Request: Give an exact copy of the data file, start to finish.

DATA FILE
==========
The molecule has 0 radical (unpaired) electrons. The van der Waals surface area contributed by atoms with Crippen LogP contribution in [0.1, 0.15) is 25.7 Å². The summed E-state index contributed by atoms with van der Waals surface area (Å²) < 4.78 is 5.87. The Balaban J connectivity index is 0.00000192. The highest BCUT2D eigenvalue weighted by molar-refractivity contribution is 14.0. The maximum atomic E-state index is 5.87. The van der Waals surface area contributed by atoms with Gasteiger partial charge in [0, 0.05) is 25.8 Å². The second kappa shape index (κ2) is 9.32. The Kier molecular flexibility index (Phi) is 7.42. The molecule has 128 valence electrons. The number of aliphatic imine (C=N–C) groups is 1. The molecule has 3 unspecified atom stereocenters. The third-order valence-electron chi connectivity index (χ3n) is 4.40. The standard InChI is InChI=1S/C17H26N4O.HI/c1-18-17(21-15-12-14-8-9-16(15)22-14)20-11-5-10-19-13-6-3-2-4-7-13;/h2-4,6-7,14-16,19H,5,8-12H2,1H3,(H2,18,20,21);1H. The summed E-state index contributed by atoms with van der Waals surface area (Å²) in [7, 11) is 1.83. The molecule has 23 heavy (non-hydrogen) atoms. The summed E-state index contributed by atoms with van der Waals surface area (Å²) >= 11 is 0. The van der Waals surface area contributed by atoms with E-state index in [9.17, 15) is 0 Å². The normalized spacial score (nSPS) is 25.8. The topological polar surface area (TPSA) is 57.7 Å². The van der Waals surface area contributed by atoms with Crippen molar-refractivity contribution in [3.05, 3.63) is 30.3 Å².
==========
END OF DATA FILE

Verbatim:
The molecule has 0 radical (unpaired) electrons. The van der Waals surface area contributed by atoms with Crippen LogP contribution in [0.1, 0.15) is 25.7 Å². The summed E-state index contributed by atoms with van der Waals surface area (Å²) < 4.78 is 5.87. The Balaban J connectivity index is 0.00000192. The highest BCUT2D eigenvalue weighted by molar-refractivity contribution is 14.0. The maximum atomic E-state index is 5.87. The van der Waals surface area contributed by atoms with Gasteiger partial charge in [0, 0.05) is 25.8 Å². The second kappa shape index (κ2) is 9.32. The Kier molecular flexibility index (Phi) is 7.42. The molecule has 128 valence electrons. The number of aliphatic imine (C=N–C) groups is 1. The molecule has 3 unspecified atom stereocenters. The third-order valence-electron chi connectivity index (χ3n) is 4.40. The standard InChI is InChI=1S/C17H26N4O.HI/c1-18-17(21-15-12-14-8-9-16(15)22-14)20-11-5-10-19-13-6-3-2-4-7-13;/h2-4,6-7,14-16,19H,5,8-12H2,1H3,(H2,18,20,21);1H. The summed E-state index contributed by atoms with van der Waals surface area (Å²) in [7, 11) is 1.83. The molecule has 23 heavy (non-hydrogen) atoms. The summed E-state index contributed by atoms with van der Waals surface area (Å²) >= 11 is 0. The van der Waals surface area contributed by atoms with E-state index in [9.17, 15) is 0 Å². The normalized spacial score (nSPS) is 25.8. The topological polar surface area (TPSA) is 57.7 Å². The van der Waals surface area contributed by atoms with Crippen molar-refractivity contribution in [3.05, 3.63) is 30.3 Å².